Gay Parents Exist, Legal Rights or Not

Barbara Lavender knows gay couples can provide supportive, loving homes for their children. She also knows these families are even more stable when both partners are legally recognized as parents. The Boulder lawyer knows this because she’s helped make it happen for 150 gay and lesbian couples.

While social conservatives battle a House bill that would allow second-parent adoption (which, as a Denver Post editorial points out today, isn’t the same as “gay adoption”), some gay couples in Colorado have been enjoying dual legal parental rights for years, thanks to Lavender.

Lavender started her private practice specializing in family law more than two decades ago. Over the years, she found herself increasingly focusing on gay families’ legal issues.

“I have a lot of GLBT friends,” she says. “Naturally, since I’m the family lawyer, they all wanted me to help them.” Lavender found a way she could help gay couples get joint custody of their children, but she wanted to take it further. She was hiking one day in 1988 when it dawned on her that there might be a loophole in the law. Lavender was thinking of the 1970s-era Uniform Parent Act (UPA), which was created to establish the paternity of a father who is not married to his child’s mother. Under the UPA, a man can get legal parental rights simply by filing under statute as long as there are no objections from the mother. The UPA also says “mother” can be substituted for “father.” Lavender thought it just might work for gay couples, and she was right. The state tried to fight her, but the Colorado Supreme Court threw out the lawsuit partly on the grounds that the state had no right to intervene.

Lavender says many gay parents who could get legal parental status under the UPA still have no idea the option exists. She’s tried to get the word out, but there hasn’t been a line out her door. That can be partly explained by the limitations for gays adopting under the UPA. For starters, the loophole only works for children who have been with the couple since birth and whose only legal parent is one of the partners. This situation usually happens when one parent adopts or gives birth or the couple has a child through surrogacy.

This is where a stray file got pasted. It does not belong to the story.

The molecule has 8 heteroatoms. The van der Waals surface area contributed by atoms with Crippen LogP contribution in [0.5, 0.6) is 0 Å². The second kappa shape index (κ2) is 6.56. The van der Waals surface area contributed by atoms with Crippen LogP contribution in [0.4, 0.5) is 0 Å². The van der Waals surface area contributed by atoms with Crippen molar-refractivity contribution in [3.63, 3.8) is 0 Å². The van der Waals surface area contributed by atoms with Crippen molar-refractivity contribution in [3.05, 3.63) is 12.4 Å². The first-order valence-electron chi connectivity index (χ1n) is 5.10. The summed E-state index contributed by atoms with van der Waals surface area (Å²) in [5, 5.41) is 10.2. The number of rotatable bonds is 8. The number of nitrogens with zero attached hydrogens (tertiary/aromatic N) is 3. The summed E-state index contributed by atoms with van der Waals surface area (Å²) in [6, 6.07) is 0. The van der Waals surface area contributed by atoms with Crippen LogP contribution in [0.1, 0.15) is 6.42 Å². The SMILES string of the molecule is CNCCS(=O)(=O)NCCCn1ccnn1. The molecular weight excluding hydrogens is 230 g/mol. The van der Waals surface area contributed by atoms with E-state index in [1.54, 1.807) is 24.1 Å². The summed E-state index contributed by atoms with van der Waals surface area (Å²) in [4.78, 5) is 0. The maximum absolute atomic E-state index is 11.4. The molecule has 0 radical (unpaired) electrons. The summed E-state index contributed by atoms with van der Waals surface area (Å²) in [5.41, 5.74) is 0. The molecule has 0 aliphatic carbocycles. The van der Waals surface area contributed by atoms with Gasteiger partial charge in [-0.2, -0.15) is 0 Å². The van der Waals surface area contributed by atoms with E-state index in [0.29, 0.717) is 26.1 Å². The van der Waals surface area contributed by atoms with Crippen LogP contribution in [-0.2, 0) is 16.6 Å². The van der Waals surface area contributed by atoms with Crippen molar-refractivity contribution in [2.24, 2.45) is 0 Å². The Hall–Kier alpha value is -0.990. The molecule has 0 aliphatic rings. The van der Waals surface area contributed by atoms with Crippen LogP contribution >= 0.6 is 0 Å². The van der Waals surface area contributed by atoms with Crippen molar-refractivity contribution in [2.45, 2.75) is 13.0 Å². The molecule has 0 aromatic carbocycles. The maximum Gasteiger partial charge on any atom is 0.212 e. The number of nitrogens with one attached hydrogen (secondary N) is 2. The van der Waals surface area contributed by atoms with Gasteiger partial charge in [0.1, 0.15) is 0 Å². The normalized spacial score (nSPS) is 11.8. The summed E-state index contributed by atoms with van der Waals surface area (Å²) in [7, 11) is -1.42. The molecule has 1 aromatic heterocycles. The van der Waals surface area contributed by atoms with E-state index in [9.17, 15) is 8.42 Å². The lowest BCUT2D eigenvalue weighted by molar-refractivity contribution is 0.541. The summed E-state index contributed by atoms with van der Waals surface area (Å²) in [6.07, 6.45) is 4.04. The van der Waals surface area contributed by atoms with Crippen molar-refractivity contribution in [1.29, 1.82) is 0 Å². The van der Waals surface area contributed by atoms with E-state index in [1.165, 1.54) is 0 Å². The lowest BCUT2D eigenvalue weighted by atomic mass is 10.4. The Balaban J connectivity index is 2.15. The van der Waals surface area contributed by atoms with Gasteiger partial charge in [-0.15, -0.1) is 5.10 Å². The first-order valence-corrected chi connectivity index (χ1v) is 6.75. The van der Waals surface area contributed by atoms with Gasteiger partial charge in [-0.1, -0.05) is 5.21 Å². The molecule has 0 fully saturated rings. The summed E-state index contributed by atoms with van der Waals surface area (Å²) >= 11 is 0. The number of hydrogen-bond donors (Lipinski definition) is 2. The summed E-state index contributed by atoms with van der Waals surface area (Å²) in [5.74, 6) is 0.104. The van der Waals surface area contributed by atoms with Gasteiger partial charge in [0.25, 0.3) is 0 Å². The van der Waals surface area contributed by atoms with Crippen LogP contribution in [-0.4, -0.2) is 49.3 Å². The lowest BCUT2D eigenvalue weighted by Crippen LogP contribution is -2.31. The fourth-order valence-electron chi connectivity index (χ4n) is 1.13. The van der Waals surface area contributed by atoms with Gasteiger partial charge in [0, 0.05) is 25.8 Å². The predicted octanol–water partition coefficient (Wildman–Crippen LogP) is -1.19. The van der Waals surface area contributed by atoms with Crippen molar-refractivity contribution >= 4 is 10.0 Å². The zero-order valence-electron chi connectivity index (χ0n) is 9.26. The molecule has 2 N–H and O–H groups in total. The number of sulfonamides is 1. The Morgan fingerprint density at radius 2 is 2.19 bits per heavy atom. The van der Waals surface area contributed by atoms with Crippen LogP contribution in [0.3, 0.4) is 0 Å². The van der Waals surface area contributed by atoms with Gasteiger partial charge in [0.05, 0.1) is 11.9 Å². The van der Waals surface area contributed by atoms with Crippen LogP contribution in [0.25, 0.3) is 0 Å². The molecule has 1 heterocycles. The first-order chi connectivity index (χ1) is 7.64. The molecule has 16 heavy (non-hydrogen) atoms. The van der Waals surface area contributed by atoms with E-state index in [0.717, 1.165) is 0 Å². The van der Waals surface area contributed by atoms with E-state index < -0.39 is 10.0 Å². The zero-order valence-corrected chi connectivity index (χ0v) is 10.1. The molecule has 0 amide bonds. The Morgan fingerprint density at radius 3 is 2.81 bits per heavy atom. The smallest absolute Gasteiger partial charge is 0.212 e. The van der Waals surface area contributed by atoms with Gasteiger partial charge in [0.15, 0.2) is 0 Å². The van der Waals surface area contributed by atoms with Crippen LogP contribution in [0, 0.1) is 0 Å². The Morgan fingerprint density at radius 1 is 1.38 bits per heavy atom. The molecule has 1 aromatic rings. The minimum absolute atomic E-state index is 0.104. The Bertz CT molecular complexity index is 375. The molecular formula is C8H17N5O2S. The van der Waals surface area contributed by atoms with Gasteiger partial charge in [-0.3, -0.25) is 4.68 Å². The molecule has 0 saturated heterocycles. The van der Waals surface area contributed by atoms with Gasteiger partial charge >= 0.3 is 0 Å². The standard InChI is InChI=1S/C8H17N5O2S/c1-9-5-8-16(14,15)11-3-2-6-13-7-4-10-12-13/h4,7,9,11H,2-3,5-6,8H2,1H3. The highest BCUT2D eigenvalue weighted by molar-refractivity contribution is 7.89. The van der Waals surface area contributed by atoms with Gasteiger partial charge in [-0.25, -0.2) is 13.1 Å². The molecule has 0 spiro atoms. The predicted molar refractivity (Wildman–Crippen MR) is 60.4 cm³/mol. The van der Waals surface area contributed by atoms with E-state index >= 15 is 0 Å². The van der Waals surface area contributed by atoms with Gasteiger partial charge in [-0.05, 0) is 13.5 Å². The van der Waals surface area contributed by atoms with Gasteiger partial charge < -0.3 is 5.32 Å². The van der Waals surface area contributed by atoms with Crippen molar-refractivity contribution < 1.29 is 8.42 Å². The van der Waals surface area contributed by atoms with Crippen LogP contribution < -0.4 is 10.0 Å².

“These are the most planned children in the world,” Lavender says. “These kids are not accidents.”

The UPA helps the second “natural” parent claim his or her parental right over the child.

But another problem with adopting under the UPA is that successful claims by gays have almost all been filed in Boulder County. Lavender says it’s up to individual judges whether or not they approve such adoptions, and Boulder County judges have been accommodating. Lavender says that’s partly because they’re sticklers to the law and partly because they believe it’s in the best interests of the children.

“There’s a judicial leaning towards, ‘Let’s get these children parents,'” she says.

While Lavender’s work and the UPA loophole have helped many children gain the security of a second legal parent, it cannot compare to the protection and equality offered by House Bill 1330. The bill, which has passed the House and will next be debated in the Senate State, Veterans and Military Affairs Committee, will benefit all children who have only one legal parent – not just those of gay couples. A grandparent could adopt the child of a single mother, unmarried heterosexual couples could adopt each other’s children, and yes, gay men and women could adopt their partners’ children.

Lavender is glad the UPA has allowed her to give so many children two legal parents, but she says the passage of HB 1330 will make the adoption process for gay couples more accessible, more streamlined and most importantly, equal to the process for heterosexual couples.

Gay parents exist whether some people like it or not, she says.

“People aren’t going to stop forming families just because you say they don’t have legal rights,” she says. “The incidence of these families is not affected by what you do, but the welfare of the the child is.”

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Kerri Rebresh

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